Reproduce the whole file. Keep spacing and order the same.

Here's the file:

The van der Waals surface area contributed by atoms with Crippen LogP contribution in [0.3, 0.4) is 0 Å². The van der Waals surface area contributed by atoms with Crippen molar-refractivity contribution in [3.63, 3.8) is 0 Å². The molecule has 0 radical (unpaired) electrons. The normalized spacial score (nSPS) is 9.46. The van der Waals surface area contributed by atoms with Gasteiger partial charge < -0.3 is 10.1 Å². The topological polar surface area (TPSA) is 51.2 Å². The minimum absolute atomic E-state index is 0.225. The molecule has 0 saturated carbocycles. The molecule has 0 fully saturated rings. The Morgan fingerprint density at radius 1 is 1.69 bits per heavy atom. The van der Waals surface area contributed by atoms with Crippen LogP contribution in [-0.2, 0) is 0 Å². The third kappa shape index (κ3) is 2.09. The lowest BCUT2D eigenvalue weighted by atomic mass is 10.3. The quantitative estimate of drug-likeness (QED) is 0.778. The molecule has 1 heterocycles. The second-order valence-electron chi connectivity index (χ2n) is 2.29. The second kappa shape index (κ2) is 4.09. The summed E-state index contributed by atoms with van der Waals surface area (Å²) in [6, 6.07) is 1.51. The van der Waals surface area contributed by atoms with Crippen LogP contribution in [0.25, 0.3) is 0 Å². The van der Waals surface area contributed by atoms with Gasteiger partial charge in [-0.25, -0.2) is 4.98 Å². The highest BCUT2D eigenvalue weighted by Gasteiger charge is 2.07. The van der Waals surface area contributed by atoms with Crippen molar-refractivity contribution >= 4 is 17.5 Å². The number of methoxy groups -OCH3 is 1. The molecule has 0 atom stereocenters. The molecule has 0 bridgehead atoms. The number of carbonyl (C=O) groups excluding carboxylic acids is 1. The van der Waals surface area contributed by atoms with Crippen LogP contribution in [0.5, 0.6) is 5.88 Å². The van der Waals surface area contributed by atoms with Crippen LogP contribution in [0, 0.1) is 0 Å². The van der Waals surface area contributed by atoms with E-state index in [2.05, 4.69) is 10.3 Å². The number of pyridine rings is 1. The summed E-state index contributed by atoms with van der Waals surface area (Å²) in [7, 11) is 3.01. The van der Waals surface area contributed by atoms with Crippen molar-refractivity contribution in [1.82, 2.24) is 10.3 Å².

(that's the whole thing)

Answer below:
The van der Waals surface area contributed by atoms with Crippen LogP contribution in [0.3, 0.4) is 0 Å². The van der Waals surface area contributed by atoms with Crippen molar-refractivity contribution in [3.63, 3.8) is 0 Å². The molecule has 0 radical (unpaired) electrons. The normalized spacial score (nSPS) is 9.46. The van der Waals surface area contributed by atoms with Gasteiger partial charge < -0.3 is 10.1 Å². The topological polar surface area (TPSA) is 51.2 Å². The minimum absolute atomic E-state index is 0.225. The molecule has 0 saturated carbocycles. The molecule has 0 fully saturated rings. The Morgan fingerprint density at radius 1 is 1.69 bits per heavy atom. The van der Waals surface area contributed by atoms with Crippen LogP contribution in [-0.2, 0) is 0 Å². The third kappa shape index (κ3) is 2.09. The lowest BCUT2D eigenvalue weighted by atomic mass is 10.3. The quantitative estimate of drug-likeness (QED) is 0.778. The molecule has 1 heterocycles. The second-order valence-electron chi connectivity index (χ2n) is 2.29. The second kappa shape index (κ2) is 4.09. The summed E-state index contributed by atoms with van der Waals surface area (Å²) in [6, 6.07) is 1.51. The van der Waals surface area contributed by atoms with Crippen LogP contribution in [0.25, 0.3) is 0 Å². The van der Waals surface area contributed by atoms with Gasteiger partial charge in [-0.25, -0.2) is 4.98 Å². The highest BCUT2D eigenvalue weighted by Gasteiger charge is 2.07. The van der Waals surface area contributed by atoms with Crippen molar-refractivity contribution >= 4 is 17.5 Å². The number of methoxy groups -OCH3 is 1. The molecule has 0 atom stereocenters. The molecule has 0 bridgehead atoms. The number of carbonyl (C=O) groups excluding carboxylic acids is 1. The van der Waals surface area contributed by atoms with Crippen LogP contribution in [0.5, 0.6) is 5.88 Å². The van der Waals surface area contributed by atoms with Crippen LogP contribution in [0, 0.1) is 0 Å². The van der Waals surface area contributed by atoms with E-state index in [2.05, 4.69) is 10.3 Å². The number of pyridine rings is 1. The summed E-state index contributed by atoms with van der Waals surface area (Å²) in [7, 11) is 3.01. The van der Waals surface area contributed by atoms with Crippen molar-refractivity contribution in [1.82, 2.24) is 10.3 Å².